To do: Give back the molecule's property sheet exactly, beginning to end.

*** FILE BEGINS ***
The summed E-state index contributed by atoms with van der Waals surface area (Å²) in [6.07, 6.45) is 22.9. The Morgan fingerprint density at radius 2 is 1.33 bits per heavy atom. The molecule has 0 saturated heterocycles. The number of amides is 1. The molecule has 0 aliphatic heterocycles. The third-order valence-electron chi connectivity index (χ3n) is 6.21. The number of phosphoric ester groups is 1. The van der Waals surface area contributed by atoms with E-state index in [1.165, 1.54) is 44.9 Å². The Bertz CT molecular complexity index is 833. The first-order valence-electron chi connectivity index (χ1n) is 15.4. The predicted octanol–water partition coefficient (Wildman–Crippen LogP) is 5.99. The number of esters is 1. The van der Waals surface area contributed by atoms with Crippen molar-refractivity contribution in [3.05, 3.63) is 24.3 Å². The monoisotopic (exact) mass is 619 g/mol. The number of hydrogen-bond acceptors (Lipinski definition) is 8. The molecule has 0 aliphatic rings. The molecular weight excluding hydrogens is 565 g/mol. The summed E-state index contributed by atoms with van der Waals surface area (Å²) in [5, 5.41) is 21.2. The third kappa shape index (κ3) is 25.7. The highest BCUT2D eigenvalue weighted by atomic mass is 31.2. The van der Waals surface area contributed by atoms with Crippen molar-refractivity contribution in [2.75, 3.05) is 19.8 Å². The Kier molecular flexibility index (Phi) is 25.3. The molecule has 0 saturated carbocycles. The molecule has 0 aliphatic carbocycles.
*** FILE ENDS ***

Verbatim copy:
The summed E-state index contributed by atoms with van der Waals surface area (Å²) in [6.07, 6.45) is 22.9. The Morgan fingerprint density at radius 2 is 1.33 bits per heavy atom. The molecule has 0 saturated heterocycles. The number of amides is 1. The molecule has 0 aliphatic heterocycles. The third-order valence-electron chi connectivity index (χ3n) is 6.21. The number of phosphoric ester groups is 1. The van der Waals surface area contributed by atoms with E-state index in [1.165, 1.54) is 44.9 Å². The Bertz CT molecular complexity index is 833. The first-order valence-electron chi connectivity index (χ1n) is 15.4. The predicted octanol–water partition coefficient (Wildman–Crippen LogP) is 5.99. The number of esters is 1. The van der Waals surface area contributed by atoms with Crippen molar-refractivity contribution in [3.05, 3.63) is 24.3 Å². The monoisotopic (exact) mass is 619 g/mol. The number of hydrogen-bond acceptors (Lipinski definition) is 8. The molecule has 0 aliphatic rings. The molecular weight excluding hydrogens is 565 g/mol. The summed E-state index contributed by atoms with van der Waals surface area (Å²) in [5, 5.41) is 21.2. The third kappa shape index (κ3) is 25.7. The highest BCUT2D eigenvalue weighted by atomic mass is 31.2. The van der Waals surface area contributed by atoms with Crippen molar-refractivity contribution in [2.75, 3.05) is 19.8 Å². The Kier molecular flexibility index (Phi) is 25.3. The molecule has 0 saturated carbocycles. The molecule has 0 aliphatic carbocycles.